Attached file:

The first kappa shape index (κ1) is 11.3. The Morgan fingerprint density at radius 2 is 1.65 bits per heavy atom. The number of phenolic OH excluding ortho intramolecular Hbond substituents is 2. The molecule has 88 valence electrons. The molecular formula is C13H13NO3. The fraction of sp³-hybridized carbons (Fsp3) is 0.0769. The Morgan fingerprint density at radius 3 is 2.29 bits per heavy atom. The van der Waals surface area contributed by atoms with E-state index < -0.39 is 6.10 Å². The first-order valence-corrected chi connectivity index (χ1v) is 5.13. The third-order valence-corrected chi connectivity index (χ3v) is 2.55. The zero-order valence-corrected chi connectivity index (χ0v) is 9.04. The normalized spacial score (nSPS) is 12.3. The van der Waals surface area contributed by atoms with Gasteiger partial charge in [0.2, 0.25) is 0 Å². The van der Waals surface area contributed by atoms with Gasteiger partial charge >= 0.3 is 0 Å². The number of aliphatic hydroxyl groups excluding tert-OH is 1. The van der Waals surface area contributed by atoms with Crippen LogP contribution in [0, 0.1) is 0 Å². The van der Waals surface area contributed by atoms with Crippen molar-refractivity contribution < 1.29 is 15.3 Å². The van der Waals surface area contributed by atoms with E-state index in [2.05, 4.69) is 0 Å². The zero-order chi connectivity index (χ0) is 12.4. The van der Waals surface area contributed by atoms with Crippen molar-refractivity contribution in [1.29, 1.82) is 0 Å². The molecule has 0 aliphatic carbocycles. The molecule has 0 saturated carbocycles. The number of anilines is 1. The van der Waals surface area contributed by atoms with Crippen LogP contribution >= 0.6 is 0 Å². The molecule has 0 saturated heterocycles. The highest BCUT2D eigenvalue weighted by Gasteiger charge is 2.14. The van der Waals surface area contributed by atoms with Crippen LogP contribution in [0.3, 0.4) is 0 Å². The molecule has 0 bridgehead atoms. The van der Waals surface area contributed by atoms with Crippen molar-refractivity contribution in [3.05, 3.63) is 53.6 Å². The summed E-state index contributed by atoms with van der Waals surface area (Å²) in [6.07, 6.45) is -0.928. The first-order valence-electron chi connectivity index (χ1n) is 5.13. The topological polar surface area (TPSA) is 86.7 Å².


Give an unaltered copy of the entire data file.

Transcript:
The first kappa shape index (κ1) is 11.3. The Morgan fingerprint density at radius 2 is 1.65 bits per heavy atom. The number of phenolic OH excluding ortho intramolecular Hbond substituents is 2. The molecule has 88 valence electrons. The molecular formula is C13H13NO3. The fraction of sp³-hybridized carbons (Fsp3) is 0.0769. The Morgan fingerprint density at radius 3 is 2.29 bits per heavy atom. The van der Waals surface area contributed by atoms with E-state index < -0.39 is 6.10 Å². The first-order valence-corrected chi connectivity index (χ1v) is 5.13. The third-order valence-corrected chi connectivity index (χ3v) is 2.55. The zero-order valence-corrected chi connectivity index (χ0v) is 9.04. The normalized spacial score (nSPS) is 12.3. The van der Waals surface area contributed by atoms with Gasteiger partial charge in [0.2, 0.25) is 0 Å². The van der Waals surface area contributed by atoms with Gasteiger partial charge >= 0.3 is 0 Å². The number of aliphatic hydroxyl groups excluding tert-OH is 1. The van der Waals surface area contributed by atoms with Crippen LogP contribution in [0, 0.1) is 0 Å². The van der Waals surface area contributed by atoms with Crippen molar-refractivity contribution < 1.29 is 15.3 Å². The van der Waals surface area contributed by atoms with E-state index in [2.05, 4.69) is 0 Å². The zero-order chi connectivity index (χ0) is 12.4. The van der Waals surface area contributed by atoms with Crippen molar-refractivity contribution in [1.29, 1.82) is 0 Å². The molecule has 0 aliphatic carbocycles. The molecule has 0 saturated carbocycles. The number of anilines is 1. The van der Waals surface area contributed by atoms with Crippen LogP contribution >= 0.6 is 0 Å². The molecule has 0 saturated heterocycles. The highest BCUT2D eigenvalue weighted by Gasteiger charge is 2.14. The van der Waals surface area contributed by atoms with Crippen LogP contribution in [0.3, 0.4) is 0 Å². The molecule has 0 bridgehead atoms. The van der Waals surface area contributed by atoms with Crippen molar-refractivity contribution in [3.05, 3.63) is 53.6 Å². The summed E-state index contributed by atoms with van der Waals surface area (Å²) in [6.07, 6.45) is -0.928. The first-order valence-electron chi connectivity index (χ1n) is 5.13. The topological polar surface area (TPSA) is 86.7 Å².